Technical Nonsupport


By Steve Oppenheimer

(April 2004)

We often get reader requests for an exposé of music-tech manufacturers’ tech-support practices. Although the idea appeals to my more aggressive side, we have never figured out a fair, accurate approach. After all, we are technical writers, not trained investigative reporters. However, we agree that companies that provide good tech support — and those that don’t — should be recognized.

Tech support can be a nightmare for users and manufacturers alike. From the manufacturer’s point of view, tech support is expensive. To do the job properly, a company needs highly trained and well-equipped tech-support staff members that are conversant not only with its products, but with other products that might be used with, and could affect the performance of, the company’s products.

Although manufacturers are responsible for producing products that work as advertised, we users have to bear the primary responsibility for making our overall systems operate correctly. Yet many users are unwilling to read manuals and do some basic troubleshooting before calling for help. That means tech support, in addition to helping those that have a legitimate need for support, gets blasted with a lot of users who could have found their own solutions. We end users can therefore do our part by doing our homework, troubleshooting what we can, and being prepared.

But the fact is that a surprising amount of tech support in our industry just plain stinks, and that includes support from some major players who should be able to do better. Why is that?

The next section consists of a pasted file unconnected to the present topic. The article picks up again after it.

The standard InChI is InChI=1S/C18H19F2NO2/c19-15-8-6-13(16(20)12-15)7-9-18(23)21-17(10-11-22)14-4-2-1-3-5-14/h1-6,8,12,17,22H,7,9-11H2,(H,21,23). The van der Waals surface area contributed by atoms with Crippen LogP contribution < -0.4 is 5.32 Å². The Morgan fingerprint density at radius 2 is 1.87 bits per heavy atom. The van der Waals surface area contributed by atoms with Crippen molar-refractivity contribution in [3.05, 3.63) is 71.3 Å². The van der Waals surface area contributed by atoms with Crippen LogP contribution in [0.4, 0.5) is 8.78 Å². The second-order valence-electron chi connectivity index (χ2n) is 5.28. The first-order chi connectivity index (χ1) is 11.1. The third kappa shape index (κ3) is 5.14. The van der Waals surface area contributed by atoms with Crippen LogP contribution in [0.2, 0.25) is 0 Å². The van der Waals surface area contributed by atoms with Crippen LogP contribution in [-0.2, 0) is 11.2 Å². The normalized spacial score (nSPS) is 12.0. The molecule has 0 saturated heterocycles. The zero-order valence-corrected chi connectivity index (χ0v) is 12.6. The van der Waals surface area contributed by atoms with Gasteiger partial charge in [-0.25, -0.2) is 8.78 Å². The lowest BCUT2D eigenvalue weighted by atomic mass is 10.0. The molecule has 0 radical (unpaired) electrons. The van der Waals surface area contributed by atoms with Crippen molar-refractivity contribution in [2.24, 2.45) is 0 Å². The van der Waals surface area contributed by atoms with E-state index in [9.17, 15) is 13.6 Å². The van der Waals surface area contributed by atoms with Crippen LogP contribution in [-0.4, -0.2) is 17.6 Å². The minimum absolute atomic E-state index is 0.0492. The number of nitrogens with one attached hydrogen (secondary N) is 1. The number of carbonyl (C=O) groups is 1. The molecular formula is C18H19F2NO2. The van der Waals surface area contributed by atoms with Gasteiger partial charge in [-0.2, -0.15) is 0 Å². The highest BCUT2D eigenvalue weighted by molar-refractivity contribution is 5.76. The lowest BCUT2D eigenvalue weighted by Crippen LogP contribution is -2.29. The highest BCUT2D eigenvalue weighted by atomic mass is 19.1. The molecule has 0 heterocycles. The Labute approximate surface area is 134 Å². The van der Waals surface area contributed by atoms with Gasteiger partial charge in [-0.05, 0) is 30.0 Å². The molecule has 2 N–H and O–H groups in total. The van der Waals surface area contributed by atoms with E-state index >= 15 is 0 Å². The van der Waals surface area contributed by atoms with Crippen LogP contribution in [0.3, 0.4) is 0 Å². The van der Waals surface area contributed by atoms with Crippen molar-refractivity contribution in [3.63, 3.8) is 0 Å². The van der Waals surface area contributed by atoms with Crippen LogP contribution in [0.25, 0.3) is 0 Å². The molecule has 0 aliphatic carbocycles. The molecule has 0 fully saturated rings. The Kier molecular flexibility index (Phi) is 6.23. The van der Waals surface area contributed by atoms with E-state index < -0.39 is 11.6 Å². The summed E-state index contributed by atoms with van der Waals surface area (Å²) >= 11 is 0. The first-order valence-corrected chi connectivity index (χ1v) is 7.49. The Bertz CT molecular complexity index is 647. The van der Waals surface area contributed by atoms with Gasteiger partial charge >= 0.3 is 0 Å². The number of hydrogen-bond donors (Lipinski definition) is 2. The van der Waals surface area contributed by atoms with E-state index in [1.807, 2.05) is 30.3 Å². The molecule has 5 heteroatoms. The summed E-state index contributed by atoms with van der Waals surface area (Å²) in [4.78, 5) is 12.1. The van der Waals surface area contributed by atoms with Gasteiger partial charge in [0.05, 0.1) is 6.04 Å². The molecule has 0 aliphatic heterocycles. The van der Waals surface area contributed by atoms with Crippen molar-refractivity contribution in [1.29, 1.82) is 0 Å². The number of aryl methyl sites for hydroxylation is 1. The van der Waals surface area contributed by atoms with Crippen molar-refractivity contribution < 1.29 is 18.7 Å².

For starters, some companies don’t consider tech support a priority because they don’t see it as a revenue source. That perception is inaccurate, though, because bad tech support can cost customers without the manufacturer realizing it. As a result, we wait in queues for long periods before we reach a support person. Or we wait for replies to our e-mail inquiries, only to get replies that don’t help solve our problem because we need real-time phone support, which might not be offered.

A few companies simply won’t admit that they made mistakes in developing a product. That’s when we encounter the blame game (“It’s the other company’s plug-in”), or we get treated like idiots because the company can’t believe its product is messing up as described.

Most companies could benefit from periodically taking a fresh look at their tech support, including soliciting user feedback and perhaps getting an outside analysis. Supporting products is part of the price of doing business, and customers who repeatedly encounter bad tech support can easily become ex-customers.

So when you need tech support, do your part and be prepared. But if you’ve done your part yet still have problems with tech support, report it to the company management. If the problem persists, let them know you are ready to give your future business to a rival company that cares about its customers. Then do it.